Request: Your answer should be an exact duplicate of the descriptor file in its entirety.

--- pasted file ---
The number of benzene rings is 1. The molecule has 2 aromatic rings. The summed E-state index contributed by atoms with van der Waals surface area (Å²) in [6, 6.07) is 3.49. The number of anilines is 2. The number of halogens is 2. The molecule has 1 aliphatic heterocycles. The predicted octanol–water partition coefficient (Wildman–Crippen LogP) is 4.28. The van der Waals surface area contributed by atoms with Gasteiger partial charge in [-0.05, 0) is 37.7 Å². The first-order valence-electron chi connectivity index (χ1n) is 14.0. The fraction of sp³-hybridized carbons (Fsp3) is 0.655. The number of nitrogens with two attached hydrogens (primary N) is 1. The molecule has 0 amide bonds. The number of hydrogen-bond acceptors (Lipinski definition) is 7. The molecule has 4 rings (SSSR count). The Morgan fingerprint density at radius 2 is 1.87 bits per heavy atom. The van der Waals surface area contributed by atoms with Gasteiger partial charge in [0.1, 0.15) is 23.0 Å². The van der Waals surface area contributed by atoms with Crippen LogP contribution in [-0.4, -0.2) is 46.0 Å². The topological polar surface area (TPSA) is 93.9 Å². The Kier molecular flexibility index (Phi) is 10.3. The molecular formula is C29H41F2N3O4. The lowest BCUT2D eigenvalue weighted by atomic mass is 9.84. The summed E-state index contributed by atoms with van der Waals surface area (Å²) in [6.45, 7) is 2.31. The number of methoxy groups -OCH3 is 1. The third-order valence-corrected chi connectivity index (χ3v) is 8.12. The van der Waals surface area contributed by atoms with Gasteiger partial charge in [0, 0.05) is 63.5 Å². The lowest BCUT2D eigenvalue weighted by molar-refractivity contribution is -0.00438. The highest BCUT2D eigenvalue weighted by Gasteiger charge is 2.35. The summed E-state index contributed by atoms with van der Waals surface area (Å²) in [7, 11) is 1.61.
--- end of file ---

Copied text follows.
The number of benzene rings is 1. The molecule has 2 aromatic rings. The summed E-state index contributed by atoms with van der Waals surface area (Å²) in [6, 6.07) is 3.49. The number of anilines is 2. The number of halogens is 2. The molecule has 1 aliphatic heterocycles. The predicted octanol–water partition coefficient (Wildman–Crippen LogP) is 4.28. The van der Waals surface area contributed by atoms with Gasteiger partial charge in [-0.05, 0) is 37.7 Å². The first-order valence-electron chi connectivity index (χ1n) is 14.0. The fraction of sp³-hybridized carbons (Fsp3) is 0.655. The number of nitrogens with two attached hydrogens (primary N) is 1. The molecule has 0 amide bonds. The number of hydrogen-bond acceptors (Lipinski definition) is 7. The molecule has 4 rings (SSSR count). The Morgan fingerprint density at radius 2 is 1.87 bits per heavy atom. The van der Waals surface area contributed by atoms with Gasteiger partial charge in [0.1, 0.15) is 23.0 Å². The van der Waals surface area contributed by atoms with Crippen LogP contribution in [-0.4, -0.2) is 46.0 Å². The topological polar surface area (TPSA) is 93.9 Å². The Kier molecular flexibility index (Phi) is 10.3. The molecular formula is C29H41F2N3O4. The lowest BCUT2D eigenvalue weighted by atomic mass is 9.84. The summed E-state index contributed by atoms with van der Waals surface area (Å²) in [6.45, 7) is 2.31. The number of methoxy groups -OCH3 is 1. The third-order valence-corrected chi connectivity index (χ3v) is 8.12. The van der Waals surface area contributed by atoms with Gasteiger partial charge in [0, 0.05) is 63.5 Å². The lowest BCUT2D eigenvalue weighted by molar-refractivity contribution is -0.00438. The highest BCUT2D eigenvalue weighted by Gasteiger charge is 2.35. The summed E-state index contributed by atoms with van der Waals surface area (Å²) in [7, 11) is 1.61.